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- The Mahatma and the Hare - 2/13 -

grows and grows. It is dragging at its strings.

What am I to look at? A small, white-haired man with a thin and rather plaintive face in which are set two large, dark eyes that continually seem to soften and develop. That is my picture. And what am I in the world? I will tell you. On certain days of the week I employ myself in editing a trade journal that has to do with haberdashery. On another day I act as auctioneer to a firm which imports and sells cheap Italian statuary; modern, very modern copies of the antique, florid marble vases, and so forth. Some of you who read may have passed such marts in different parts of the city, or even have dropped in and purchased a bust or a tazza for a surprisingly small sum. Perhaps I knocked it down to you, only too pleased to find a /bonā fide/ bidder amongst my company.

As for the rest of my time--well, I employ it in doing what good I can among the poor and those who need comfort or who are bereaved, especially among those who are bereaved, for to such I am sometimes able to bring the breath of hope that blows from another shore.

Occasionally also I amuse myself in my own fashion. Thus sure knowledge has come to me about certain epochs in the past in which I lived in other shapes, and I study those epochs, hoping that one day I may find time to write of them and of the parts I played in them. Some of these parts are extremely interesting, especially as I am of course able to contrast them with our modern modes of thought and action.

They do not all come back to me with equal clearness, the earlier lives being, as one might expect, the more difficult to recover and the comparatively recent ones the easiest. Also they seem to range over a vast stretch of time, back indeed to the days of primeval, prehistoric man. In short, I think the subconscious in some ways resembles the conscious and natural memory; that which is very far off to it grows dim and blurred, that which is comparatively close remains clear and sharp, although of course this rule is not invariable. Moreover there is foresight as well as memory. At least from time to time I seem to come in touch with future events and states of society in which I shall have my share.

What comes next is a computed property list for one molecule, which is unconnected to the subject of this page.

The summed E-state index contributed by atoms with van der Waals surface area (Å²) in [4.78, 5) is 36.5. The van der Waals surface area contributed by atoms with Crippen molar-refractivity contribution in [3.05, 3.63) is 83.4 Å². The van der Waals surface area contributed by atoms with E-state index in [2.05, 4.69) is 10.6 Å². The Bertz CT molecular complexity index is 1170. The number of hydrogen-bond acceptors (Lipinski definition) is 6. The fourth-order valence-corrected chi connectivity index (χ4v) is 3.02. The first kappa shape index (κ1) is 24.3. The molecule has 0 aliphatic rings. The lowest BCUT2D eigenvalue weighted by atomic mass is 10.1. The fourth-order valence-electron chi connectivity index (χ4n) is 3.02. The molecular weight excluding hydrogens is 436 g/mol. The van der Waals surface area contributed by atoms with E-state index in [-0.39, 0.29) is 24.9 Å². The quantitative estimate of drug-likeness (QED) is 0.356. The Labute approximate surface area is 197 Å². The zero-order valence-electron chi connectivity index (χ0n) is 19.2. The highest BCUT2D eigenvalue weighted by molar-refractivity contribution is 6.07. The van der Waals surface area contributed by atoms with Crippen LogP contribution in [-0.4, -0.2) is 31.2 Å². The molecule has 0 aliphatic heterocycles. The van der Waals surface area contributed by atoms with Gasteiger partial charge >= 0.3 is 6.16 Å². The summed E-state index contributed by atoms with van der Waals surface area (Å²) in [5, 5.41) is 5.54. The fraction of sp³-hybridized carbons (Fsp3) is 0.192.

I believe some thinkers hold a theory that such conditions as those of past, present, and future do not in fact exist; that everything already is, standing like a completed column between earth and heaven; that the sum is added up, the equation worked out. At times I am tempted to believe in the truth of this proposition. But if it be true, of course it remains difficult to obtain a clear view of other parts of the column than that in which we happen to find ourselves objectively conscious at any given period, and needless to say impossible to see it from base to capital.

However this may be, no individual entity pervades all the column. There are great sections of it with which that entity has nothing to do, although it always seems to appear again above. I suppose that those sections which are empty of an individual and his atmosphere represent the intervals between his lives which he spends in sleep, or in states of existence with which this world is not concerned, but of such gulfs of oblivion and states of being I know nothing.

To take a single instance of what I do know: once this spirit of mine, that now by the workings of destiny for a little while occupies the body of a fourth-rate auctioneer, and of the editor of a trade journal, dwelt in that of a Pharaoh of Egypt--never mind which Pharoah. Yes, although you may laugh and think me mad to say it, for me the legions fought and thundered; to me the peoples bowed and the secret sanctuaries were opened that I and I alone might commune with the gods; I who in the flesh and after it myself was worshipped as a god.